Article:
The Heritage Bulletin Blog ran from July 2012 to January 2020, covering a huge range of subjects, from a day in the archives, to extracts from the WVS bulletins, and histories of various WVS/WRVS services.
It’s 219 articles have become a valuable resource in themselves, why not search them or just browse to discover something new.
This month’s diary of a Centre Organiser comes from July 1949
Got chatting to a delightful American airman in the ’bus and found myself inviting him at his own - urgent - request to our Darby and Joan Club. He was an enormous success with the old people (having just the right touch of deference alternating with impudence!) - except, perhaps, in the case of one of our slightly deaf “Joans”. Our visitor, chewing the inevitable gum, sat down opposite her and they gazed at each other in silence for a moment or two. Then “Joan” shook her head resignedly. “It’s very good of you, young man, to try to talk to an old woman,” she told him. “ But I can’t hear a word you’re saying !”
Could it have been, I wonder, because news of our interest in the prevention of Juvenile Delinquency is becoming known that a woman brought her small son to the office and treated us to a history of his “crimes”? “And yesterday evening, what did he do?” she finished. “Ate the whole of our week’s rations of butter and margarine, a whole fruit cake - and half pound of biscuits (on points, mind you) as well !” “Did you spank him ?” Miss Blank asked her over the top of her typewriter. The woman flushed indignantly. “I don’t believe in corporal punishment,” she declared. “No. I sent him to bed without any supper.”
Called to see Mrs Matron, mother of four small children, on my way to the office - to explain about a new “Sitter-in” we had found for her. She was hanging out her washing and in addition to clothes, coloured streamers and flags danced gaily on the line in the breeze. “Somebody’s birthday?” I suggested brightly. Mrs Matron laughed and shook her head. “It’s the first time for eight years that there aren’t any nappies on the line,” she said. “I had to celebrate it somehow !” And talking of “ Sitters-in,” Mrs Truefit brought us the following story which she picked up in the uniform department at Tothill Street: - Small boy: “Daddy, when Mummy dies, please will you marry the Sitter-in ?”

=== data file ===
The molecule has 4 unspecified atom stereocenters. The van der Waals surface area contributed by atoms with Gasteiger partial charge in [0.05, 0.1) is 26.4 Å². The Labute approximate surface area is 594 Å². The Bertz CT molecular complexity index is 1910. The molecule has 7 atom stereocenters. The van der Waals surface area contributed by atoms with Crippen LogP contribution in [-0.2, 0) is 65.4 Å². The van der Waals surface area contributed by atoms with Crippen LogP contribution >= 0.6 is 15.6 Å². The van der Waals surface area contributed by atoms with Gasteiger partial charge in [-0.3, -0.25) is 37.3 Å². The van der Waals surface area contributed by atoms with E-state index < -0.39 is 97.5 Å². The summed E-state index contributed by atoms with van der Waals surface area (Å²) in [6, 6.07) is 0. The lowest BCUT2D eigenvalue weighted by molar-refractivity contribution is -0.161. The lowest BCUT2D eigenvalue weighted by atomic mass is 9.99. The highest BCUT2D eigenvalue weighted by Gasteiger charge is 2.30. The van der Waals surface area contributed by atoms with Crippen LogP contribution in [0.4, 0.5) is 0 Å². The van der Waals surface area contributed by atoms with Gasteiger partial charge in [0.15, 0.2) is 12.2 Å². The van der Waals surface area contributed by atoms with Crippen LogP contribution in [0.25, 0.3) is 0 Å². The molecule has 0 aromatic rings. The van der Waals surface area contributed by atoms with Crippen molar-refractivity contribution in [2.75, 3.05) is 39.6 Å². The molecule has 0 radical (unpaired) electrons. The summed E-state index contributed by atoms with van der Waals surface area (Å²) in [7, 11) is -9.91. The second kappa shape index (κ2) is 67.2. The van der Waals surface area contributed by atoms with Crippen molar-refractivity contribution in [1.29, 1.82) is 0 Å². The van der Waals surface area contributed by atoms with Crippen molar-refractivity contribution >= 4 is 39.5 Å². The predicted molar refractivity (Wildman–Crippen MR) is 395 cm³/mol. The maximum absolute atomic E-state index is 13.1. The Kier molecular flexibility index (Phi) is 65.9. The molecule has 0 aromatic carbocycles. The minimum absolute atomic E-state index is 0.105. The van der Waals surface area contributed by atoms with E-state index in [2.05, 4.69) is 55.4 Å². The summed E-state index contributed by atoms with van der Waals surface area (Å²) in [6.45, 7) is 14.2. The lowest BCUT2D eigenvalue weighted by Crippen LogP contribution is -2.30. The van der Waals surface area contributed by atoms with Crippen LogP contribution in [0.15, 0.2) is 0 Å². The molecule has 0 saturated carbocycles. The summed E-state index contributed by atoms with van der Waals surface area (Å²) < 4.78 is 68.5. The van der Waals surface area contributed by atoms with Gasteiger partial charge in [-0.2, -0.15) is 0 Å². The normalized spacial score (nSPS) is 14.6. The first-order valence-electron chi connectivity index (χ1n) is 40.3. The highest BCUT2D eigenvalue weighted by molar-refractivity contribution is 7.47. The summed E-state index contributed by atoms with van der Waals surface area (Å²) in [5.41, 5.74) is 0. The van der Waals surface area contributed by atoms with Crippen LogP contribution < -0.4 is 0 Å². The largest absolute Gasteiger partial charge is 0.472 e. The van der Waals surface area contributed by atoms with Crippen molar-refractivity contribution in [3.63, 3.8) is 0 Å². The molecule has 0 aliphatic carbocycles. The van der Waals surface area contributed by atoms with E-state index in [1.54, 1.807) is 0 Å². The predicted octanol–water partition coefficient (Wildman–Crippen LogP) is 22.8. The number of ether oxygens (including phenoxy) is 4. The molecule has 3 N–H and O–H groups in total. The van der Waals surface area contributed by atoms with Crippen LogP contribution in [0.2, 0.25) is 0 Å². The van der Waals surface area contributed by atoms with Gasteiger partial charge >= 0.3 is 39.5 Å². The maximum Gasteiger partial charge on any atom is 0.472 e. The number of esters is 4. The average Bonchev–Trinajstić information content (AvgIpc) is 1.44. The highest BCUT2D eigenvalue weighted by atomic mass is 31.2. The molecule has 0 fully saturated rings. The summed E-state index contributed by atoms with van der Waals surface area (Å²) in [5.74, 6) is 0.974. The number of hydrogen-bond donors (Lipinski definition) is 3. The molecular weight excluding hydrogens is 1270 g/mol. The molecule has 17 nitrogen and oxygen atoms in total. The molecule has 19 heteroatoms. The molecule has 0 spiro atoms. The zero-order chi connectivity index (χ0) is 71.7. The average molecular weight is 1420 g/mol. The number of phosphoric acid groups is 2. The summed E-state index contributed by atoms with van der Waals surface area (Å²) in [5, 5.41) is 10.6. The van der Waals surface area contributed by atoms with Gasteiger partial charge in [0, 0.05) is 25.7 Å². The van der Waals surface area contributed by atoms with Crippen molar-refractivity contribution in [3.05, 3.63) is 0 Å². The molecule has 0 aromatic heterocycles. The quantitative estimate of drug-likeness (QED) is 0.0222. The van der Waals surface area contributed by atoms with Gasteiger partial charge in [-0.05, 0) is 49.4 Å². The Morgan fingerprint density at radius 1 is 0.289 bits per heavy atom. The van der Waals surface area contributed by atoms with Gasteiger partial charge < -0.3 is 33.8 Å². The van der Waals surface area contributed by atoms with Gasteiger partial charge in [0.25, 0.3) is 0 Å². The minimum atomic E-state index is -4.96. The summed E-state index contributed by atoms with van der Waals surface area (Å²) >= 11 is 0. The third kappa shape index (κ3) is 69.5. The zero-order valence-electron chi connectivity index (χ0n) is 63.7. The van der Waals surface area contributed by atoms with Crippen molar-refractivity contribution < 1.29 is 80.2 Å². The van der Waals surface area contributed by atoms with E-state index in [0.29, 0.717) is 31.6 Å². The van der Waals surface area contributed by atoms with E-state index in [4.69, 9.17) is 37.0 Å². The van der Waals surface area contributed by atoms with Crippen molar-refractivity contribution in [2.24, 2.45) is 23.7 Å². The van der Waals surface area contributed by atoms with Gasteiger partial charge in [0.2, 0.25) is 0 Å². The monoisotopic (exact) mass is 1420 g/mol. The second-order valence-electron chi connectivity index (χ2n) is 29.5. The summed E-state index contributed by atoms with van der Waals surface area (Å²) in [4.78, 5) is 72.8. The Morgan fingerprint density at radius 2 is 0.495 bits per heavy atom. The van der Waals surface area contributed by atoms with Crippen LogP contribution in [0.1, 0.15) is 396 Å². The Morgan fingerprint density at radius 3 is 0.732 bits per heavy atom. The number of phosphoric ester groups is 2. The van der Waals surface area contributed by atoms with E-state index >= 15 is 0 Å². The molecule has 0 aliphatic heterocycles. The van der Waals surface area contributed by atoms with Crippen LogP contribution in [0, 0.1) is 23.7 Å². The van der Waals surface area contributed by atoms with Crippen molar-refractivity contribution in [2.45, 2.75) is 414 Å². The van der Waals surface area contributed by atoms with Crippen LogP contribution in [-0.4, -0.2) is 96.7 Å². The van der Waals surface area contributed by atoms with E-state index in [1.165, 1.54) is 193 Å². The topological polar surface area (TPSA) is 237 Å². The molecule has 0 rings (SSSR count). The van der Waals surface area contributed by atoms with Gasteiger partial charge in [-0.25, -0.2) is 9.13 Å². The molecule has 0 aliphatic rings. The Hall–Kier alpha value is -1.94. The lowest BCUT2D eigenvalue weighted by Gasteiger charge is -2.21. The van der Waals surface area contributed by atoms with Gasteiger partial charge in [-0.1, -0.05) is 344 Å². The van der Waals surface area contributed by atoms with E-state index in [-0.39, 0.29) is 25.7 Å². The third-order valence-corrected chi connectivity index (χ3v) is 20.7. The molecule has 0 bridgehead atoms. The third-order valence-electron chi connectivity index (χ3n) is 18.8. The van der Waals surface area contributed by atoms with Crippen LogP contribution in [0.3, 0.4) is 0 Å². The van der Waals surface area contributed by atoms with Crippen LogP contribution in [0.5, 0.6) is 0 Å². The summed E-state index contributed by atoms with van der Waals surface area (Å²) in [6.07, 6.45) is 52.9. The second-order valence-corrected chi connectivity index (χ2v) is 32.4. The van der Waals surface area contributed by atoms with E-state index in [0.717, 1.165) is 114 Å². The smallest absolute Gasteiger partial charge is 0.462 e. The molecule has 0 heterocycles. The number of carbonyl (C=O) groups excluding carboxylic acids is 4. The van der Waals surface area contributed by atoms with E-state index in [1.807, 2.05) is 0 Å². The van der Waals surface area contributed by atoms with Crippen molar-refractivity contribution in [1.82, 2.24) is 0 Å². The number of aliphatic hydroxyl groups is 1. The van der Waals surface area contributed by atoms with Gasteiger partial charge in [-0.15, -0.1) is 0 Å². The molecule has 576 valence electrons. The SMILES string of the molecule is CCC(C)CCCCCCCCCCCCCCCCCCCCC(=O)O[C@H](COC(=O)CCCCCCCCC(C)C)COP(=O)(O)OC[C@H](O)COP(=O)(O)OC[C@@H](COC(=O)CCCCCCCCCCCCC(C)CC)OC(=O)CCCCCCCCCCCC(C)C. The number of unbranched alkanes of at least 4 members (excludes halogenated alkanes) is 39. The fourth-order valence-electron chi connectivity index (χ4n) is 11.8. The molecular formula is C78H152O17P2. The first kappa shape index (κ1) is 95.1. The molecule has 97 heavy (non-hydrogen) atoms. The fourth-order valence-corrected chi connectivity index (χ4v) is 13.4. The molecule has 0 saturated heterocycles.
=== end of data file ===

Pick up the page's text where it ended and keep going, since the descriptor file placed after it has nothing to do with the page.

FRUIT SOUFFLE (Cold)
Cover any fresh soft fruit with sugar and leave to draw the juice. Drain off juice and pass fruit through a wire sieve. Make some custard with a large cup of milk, 1 dessertspoon cornflour, 1 tablespoon sugar and yolk of one egg. Dissolve 3/4 oz. powdered gelatine in a little of the fruit juice. Mix sieved fruit, custard and gelatine together. Beat up the whites of two eggs until stiff and then fold into the fruit mixture very gently. Tie a piece of greased paper round the souffle dish making the paper a few inches higher than the dish. Pour in the souffle mixture and place in the refrigerator until quite firm. Take off paper and decorate with mock cream and glace cherries.
CHOCOLATE FUDGE. (Uncooked).
3 tablespoons cocoa or chocolate powder
1 tin household milk powder
4 tablespoons water
2 oz. margarine
8 oz. sugar
Dissolve the sugar in water in a strong pan over a low heat. Remove from the heat and stir in the margarine. When melted add a small teaspoon of flavouring, together with milk powder and cocoa, previously sieved. Beat until smooth and thick. Pour into a greased tin to get firm. Cut into squares when cold and quite set.